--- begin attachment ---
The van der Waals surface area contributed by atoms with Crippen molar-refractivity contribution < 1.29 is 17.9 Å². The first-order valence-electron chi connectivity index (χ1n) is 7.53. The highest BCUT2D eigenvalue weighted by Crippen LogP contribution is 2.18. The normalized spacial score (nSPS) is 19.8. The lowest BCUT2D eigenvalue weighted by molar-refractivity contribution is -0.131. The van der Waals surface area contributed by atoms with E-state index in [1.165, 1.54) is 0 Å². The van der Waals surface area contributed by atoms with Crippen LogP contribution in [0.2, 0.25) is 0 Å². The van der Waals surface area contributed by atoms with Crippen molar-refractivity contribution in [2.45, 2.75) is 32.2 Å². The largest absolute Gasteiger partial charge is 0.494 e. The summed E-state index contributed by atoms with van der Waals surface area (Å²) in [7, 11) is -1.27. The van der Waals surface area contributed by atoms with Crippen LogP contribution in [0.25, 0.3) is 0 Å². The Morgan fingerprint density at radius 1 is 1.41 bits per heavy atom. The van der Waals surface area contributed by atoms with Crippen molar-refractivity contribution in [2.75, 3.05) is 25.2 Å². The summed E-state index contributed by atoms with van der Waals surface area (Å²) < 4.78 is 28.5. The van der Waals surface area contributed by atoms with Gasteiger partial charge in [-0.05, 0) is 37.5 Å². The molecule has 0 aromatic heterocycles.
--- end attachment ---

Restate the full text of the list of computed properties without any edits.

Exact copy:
The van der Waals surface area contributed by atoms with Crippen molar-refractivity contribution < 1.29 is 17.9 Å². The first-order valence-electron chi connectivity index (χ1n) is 7.53. The highest BCUT2D eigenvalue weighted by Crippen LogP contribution is 2.18. The normalized spacial score (nSPS) is 19.8. The lowest BCUT2D eigenvalue weighted by molar-refractivity contribution is -0.131. The van der Waals surface area contributed by atoms with E-state index in [1.165, 1.54) is 0 Å². The van der Waals surface area contributed by atoms with Crippen LogP contribution in [0.2, 0.25) is 0 Å². The van der Waals surface area contributed by atoms with Crippen molar-refractivity contribution in [2.45, 2.75) is 32.2 Å². The largest absolute Gasteiger partial charge is 0.494 e. The summed E-state index contributed by atoms with van der Waals surface area (Å²) in [7, 11) is -1.27. The van der Waals surface area contributed by atoms with Crippen LogP contribution in [0.25, 0.3) is 0 Å². The Morgan fingerprint density at radius 1 is 1.41 bits per heavy atom. The van der Waals surface area contributed by atoms with Crippen molar-refractivity contribution in [2.75, 3.05) is 25.2 Å². The summed E-state index contributed by atoms with van der Waals surface area (Å²) < 4.78 is 28.5. The van der Waals surface area contributed by atoms with Gasteiger partial charge in [-0.05, 0) is 37.5 Å². The molecule has 0 aromatic heterocycles.